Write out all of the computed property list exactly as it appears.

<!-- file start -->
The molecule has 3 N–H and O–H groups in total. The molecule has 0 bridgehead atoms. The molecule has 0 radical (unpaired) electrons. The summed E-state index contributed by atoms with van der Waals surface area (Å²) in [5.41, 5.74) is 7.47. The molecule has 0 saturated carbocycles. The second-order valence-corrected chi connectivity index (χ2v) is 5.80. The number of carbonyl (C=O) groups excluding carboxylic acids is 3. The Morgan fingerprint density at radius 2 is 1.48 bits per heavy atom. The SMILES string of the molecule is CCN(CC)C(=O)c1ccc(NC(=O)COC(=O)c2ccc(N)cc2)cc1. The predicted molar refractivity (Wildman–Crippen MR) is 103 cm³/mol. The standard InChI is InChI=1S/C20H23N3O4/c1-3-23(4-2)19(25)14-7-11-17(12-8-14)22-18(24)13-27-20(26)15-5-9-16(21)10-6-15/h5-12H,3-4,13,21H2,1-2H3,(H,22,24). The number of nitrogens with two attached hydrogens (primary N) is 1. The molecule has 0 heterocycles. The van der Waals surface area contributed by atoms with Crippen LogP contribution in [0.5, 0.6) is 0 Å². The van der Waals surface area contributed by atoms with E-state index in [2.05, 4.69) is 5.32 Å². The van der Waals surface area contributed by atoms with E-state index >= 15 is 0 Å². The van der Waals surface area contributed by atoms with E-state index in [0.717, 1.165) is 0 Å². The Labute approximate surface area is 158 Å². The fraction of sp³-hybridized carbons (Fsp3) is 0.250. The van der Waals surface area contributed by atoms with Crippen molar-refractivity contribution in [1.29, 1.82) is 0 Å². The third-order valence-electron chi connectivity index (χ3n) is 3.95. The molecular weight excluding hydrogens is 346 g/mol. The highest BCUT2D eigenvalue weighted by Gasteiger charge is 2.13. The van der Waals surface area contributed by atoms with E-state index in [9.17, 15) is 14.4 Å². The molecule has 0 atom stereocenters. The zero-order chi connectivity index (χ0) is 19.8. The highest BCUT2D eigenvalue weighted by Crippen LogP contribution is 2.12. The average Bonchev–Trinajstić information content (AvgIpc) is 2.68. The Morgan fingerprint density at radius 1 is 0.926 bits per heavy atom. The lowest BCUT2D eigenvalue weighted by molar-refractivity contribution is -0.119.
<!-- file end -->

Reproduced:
The molecule has 3 N–H and O–H groups in total. The molecule has 0 bridgehead atoms. The molecule has 0 radical (unpaired) electrons. The summed E-state index contributed by atoms with van der Waals surface area (Å²) in [5.41, 5.74) is 7.47. The molecule has 0 saturated carbocycles. The second-order valence-corrected chi connectivity index (χ2v) is 5.80. The number of carbonyl (C=O) groups excluding carboxylic acids is 3. The Morgan fingerprint density at radius 2 is 1.48 bits per heavy atom. The SMILES string of the molecule is CCN(CC)C(=O)c1ccc(NC(=O)COC(=O)c2ccc(N)cc2)cc1. The predicted molar refractivity (Wildman–Crippen MR) is 103 cm³/mol. The standard InChI is InChI=1S/C20H23N3O4/c1-3-23(4-2)19(25)14-7-11-17(12-8-14)22-18(24)13-27-20(26)15-5-9-16(21)10-6-15/h5-12H,3-4,13,21H2,1-2H3,(H,22,24). The number of nitrogens with two attached hydrogens (primary N) is 1. The molecule has 0 heterocycles. The van der Waals surface area contributed by atoms with Crippen LogP contribution in [0.5, 0.6) is 0 Å². The van der Waals surface area contributed by atoms with E-state index in [2.05, 4.69) is 5.32 Å². The van der Waals surface area contributed by atoms with E-state index >= 15 is 0 Å². The van der Waals surface area contributed by atoms with E-state index in [0.717, 1.165) is 0 Å². The Labute approximate surface area is 158 Å². The fraction of sp³-hybridized carbons (Fsp3) is 0.250. The van der Waals surface area contributed by atoms with Crippen molar-refractivity contribution in [1.29, 1.82) is 0 Å². The third-order valence-electron chi connectivity index (χ3n) is 3.95. The molecular weight excluding hydrogens is 346 g/mol. The highest BCUT2D eigenvalue weighted by Gasteiger charge is 2.13. The van der Waals surface area contributed by atoms with E-state index in [9.17, 15) is 14.4 Å². The molecule has 0 atom stereocenters. The zero-order chi connectivity index (χ0) is 19.8. The highest BCUT2D eigenvalue weighted by Crippen LogP contribution is 2.12. The average Bonchev–Trinajstić information content (AvgIpc) is 2.68. The Morgan fingerprint density at radius 1 is 0.926 bits per heavy atom. The lowest BCUT2D eigenvalue weighted by molar-refractivity contribution is -0.119.